Which guns don't need a Nielsen Device?
Pistons should only be used on moving or tilting barrels. Using a Piston with a spring on a fixed barreled platform will create a jackhammer effect on the piston and can damage the piston or the threads on your barrel. While low pressure rifle calibers could be used with a piston and fixed barrel spacer, You would generally be limited to subsonic ammo only. Most rifle calibers have too much pressure for a piston to handle and a direct thread mount will be a better mounting option.
Does the piston change the way a pistol feels?
Oddly enough, I think it does. My first suppressor was a SilencerCo Sparrow. I still shoot it more than a decade later, mostly from an old Browning Buckmark. That big .22 LR pistol is stable as a table, has a nice long barrel, and the Sparrow (as its name implies) adds very little weight to the end of the gun. No Nielson Device needed.
As I began shooting suppressed 1911s, and 9mms, I began to notice the change in a very
dramatic way. And I’ll begin by saying that I shoot a GLOCK 19 relatively flat. I can hold the recoil down and hold back the slide’s return to stay on target well.
With a Nielsen Device, there’s a change in the momentum. When I first started shooting this platform suppressed, I felt an odd swimming motion. The gun would move up with recoil, but the extra weight would pull down more than I was expecting.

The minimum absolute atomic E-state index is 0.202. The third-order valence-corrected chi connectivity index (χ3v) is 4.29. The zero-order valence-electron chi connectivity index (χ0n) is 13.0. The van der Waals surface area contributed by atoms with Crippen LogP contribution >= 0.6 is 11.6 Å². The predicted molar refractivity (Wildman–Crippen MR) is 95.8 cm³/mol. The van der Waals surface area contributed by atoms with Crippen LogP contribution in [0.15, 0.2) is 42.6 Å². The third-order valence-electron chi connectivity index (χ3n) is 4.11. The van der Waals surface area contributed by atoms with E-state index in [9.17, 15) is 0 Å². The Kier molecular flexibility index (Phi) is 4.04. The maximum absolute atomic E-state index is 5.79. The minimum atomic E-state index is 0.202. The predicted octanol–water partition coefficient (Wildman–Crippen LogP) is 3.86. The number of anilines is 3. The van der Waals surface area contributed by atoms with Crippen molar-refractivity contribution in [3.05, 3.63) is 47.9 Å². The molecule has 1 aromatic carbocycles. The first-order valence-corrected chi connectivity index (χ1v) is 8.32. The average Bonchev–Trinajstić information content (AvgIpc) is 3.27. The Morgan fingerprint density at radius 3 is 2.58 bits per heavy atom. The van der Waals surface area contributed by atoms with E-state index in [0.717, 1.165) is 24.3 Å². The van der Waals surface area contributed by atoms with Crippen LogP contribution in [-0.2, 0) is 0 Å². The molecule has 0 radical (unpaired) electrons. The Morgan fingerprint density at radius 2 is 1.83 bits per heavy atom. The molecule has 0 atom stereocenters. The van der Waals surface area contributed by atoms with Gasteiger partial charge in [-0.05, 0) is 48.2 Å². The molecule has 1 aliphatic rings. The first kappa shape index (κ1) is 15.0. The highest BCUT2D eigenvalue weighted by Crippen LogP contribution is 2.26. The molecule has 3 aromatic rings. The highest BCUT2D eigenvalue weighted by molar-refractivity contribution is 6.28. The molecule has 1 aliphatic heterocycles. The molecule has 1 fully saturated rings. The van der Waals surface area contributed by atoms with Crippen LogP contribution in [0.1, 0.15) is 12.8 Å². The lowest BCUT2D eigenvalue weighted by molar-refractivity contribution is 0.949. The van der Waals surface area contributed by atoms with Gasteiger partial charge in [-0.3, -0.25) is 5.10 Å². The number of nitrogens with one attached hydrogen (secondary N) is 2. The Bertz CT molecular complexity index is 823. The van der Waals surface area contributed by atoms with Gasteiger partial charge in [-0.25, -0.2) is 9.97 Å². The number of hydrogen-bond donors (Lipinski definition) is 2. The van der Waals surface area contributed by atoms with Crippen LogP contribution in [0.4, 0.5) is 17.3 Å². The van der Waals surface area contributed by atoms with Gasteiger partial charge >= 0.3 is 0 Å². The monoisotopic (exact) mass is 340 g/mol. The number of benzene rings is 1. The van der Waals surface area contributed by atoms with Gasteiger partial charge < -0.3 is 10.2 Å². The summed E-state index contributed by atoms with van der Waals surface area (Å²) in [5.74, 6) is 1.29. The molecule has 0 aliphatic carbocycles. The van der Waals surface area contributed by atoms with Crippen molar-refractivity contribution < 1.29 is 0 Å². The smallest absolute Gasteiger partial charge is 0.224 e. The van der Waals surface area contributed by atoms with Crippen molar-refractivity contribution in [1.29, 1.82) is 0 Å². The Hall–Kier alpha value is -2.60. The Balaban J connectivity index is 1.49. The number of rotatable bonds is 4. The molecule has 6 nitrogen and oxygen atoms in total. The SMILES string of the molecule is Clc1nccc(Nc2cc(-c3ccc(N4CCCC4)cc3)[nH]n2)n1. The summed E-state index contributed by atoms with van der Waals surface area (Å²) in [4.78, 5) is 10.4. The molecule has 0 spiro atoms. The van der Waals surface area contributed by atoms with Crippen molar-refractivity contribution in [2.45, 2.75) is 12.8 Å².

The path to a follow-up shot then took on an S-shaped curve when viewed from the side. The pistol and suppressor would recoil up, dip down, and then I’d pull it back to center. The harder I tried to hold down the recoil, the more I’d dip below.
The trick for me was to relax a bit and let the motion correct itself. By not fighting the recoil, I stopped dipping below my sight line, and the movement leveled out. And, as it is with any new gun, ammo, platform, barrel length… there’s a learning curve. Roll with it.
Final Thoughts on the Nielsen Device
Some suppressors are purpose-built for use with handguns. For instance, the Osprey 2.0 has a piston housing built into it. (Keep in mind, the Osprey 2.0 does not come with a piston. You will need to add it.)
Other suppressors, like the Omega 36M, will have a Nielsen Device as an optional part.
SilencerCo’s Piston Kit is the way to go for anyone looking to suppress a wide range of handguns. The kit comes with pistons for .578×28, 1/2×28, M16x1 LH, M13.5×1, and 9/16×24.
Too many numbers? There’s nothing sexy about thread pitches. The pistons will work with many SilencerCo suppressors, though. That’s the important part.
Pistons fit the Osprey Series, Octane Series, Omega K Series, and with the use of a Bravo Piston Mount the Hybrid 46, and with the Charlie Piston Mount the Omega 36M and Hybrid 46M.
The key here remains versatility. If you will be attaching one suppressor to a dedicated handgun host, you may only need one suppressor — and one designed for that caliber. If you want to move the suppressor from a handgun to a rifle, or more than one rifle, the trick is to have the right attachments on hand, ready to go.